5. What is a job statement and what role does it play?

First and foremost, a job statement is an expression of a functional job, either the main job or a job step. JTBD provides a language–with grammar and syntax–to capture the core objectives the people you serve are trying to get done and the process by which they do it. By expunging any reference to technology, products, services, brands, and methods, you get a unique view of the world–one that truly solution independent. Following the rules for forming job statements is important in JTBD work. That’s why I start there in my live workshops to set a good foundation.

I recently published an article summarizing some of the ins-and-outs of job statements here.

6. Are there different levels of jobs that people should be aware of?

Yes. Anytime you’re dealing with human goals and needs, hierarchy is involved. It’s one of the first things you need to confront when working with JTBD, and one of the trickiest two. I typically see things at three fundamental levels:

1) Aspirations are the intangible, emotional goals people have in any given domain. They are often not measurable (or hard to measure), like “Provide a better home life for my family” or “Achieve job satisfaction.”

2) Main jobs represent the big, core functional area you want to research. They are framed in a way that has a “done” state, with a beginning, middle, and end (e.g., “Finance a new home” or “Find a new job”).

3) Job steps are the sub-jobs that reflect the process of getting a job done, typically shown in a job map (e.g., “Determine affordability” and “Apply for financing” or “Set career goals” and “Give notice”).

There may be more levels depending on the domain, but typically you can navigate the jobs hierarchy starting with these three.

7. How do you explain the difference between needs and jobs to people?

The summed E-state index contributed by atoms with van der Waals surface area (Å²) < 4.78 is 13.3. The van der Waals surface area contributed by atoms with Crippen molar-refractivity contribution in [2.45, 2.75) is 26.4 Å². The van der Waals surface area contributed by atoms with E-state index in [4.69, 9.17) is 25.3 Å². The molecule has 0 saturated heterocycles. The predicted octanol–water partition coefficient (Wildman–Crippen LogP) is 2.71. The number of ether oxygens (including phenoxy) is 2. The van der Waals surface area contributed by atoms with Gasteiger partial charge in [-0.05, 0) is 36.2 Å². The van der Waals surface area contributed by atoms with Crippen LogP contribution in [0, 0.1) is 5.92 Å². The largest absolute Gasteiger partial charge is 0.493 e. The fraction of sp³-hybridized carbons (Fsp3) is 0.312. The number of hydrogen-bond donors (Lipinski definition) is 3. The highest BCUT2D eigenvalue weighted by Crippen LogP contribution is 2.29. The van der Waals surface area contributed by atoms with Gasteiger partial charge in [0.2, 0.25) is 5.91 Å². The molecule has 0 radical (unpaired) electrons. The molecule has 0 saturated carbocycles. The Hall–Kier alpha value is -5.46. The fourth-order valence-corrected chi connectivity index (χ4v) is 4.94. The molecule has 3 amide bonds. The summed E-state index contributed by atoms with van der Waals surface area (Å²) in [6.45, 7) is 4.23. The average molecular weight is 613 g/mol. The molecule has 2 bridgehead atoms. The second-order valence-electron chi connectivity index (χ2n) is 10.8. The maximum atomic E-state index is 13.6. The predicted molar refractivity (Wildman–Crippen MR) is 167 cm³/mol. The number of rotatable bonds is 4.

Needs, or desired outcomes, are the measures of success that people have from getting the job done. So if the main job is the simply functional process of job execution, the outcomes are “metrics” that determine whether it was accomplished successfully or not.

Jobs to be done separates jobs (objectives) from needs (outcomes) in the analysis. So instead of saying “Find the cheapest airfares quickly,” JTBD would separate that insight into two different buckets: “Find airfares” is the simple functional job, with its accompanying job steps. “Minimize the cost of airfare” and “Reduce the time it takes to find airfares” are two desired outcomes.

By separating objectives from outcomes, we can then explore ALL of the potential needs, of which there may be many, e.g., “Minimize the number of connecting flights” or “Maximize the chance of getting a preferred seat.” This increases the chance of finding unmet needs and opportunities others have overlooked.

8. Why should people use job stories instead of user stories and how do you craft a good job story?

You shouldn’t. Or at least, I’ve never found that job stories replace user stories. They’re complementary, in my opinion. I’ve found that job stories are good for describing the unmet needs you’re targeting for a specific initiative. They encapsulate the human-centered growth opportunities your team has agreed on and bring them into solutioning cycles.

User stories, on the other, are best for breaking down a large body of work (e.g., all of the functions of a big piece of software) into small units that can be worked on individually. I’d not try to do that with job stories.

9. Should people use consumption journey maps in place of customer journey maps, or alongside? How are they different?

There might be a difference between the two, but I generally don’t see a huge difference. Or at least, if you base a customer journey map on the consumption jobs (which it totally logically anyway) you’d end up with the same things in the

10. What are some of the keys to successfully bringing Jobs-to-be-Done (JTBD) to your organization?

Great question–it’s one of the most frequent ones I get.

There’s no one-size-fits-all answer, but there are many tactics you can bring together into a broader plan.

I posted this article to summarize some things you can do.

It’s not comprehensive but gives some good starting points. Here are some highlights:

  1. Start small and include JTBD techniques into your existing workflow
  2. Identify others interested in JTBD around, especially leaders who are attracted to the technique.
  3. Gather evidence and create a standard pitch so you have an immediate answer when some asked about JTBD and why they should try it. Include success stories internal and external to your organization.

Thank you for the great conversation Jim! I hope everyone has enjoyed this peek into the mind of the man behind the in-depth new title The Jobs To Be Done Playbook!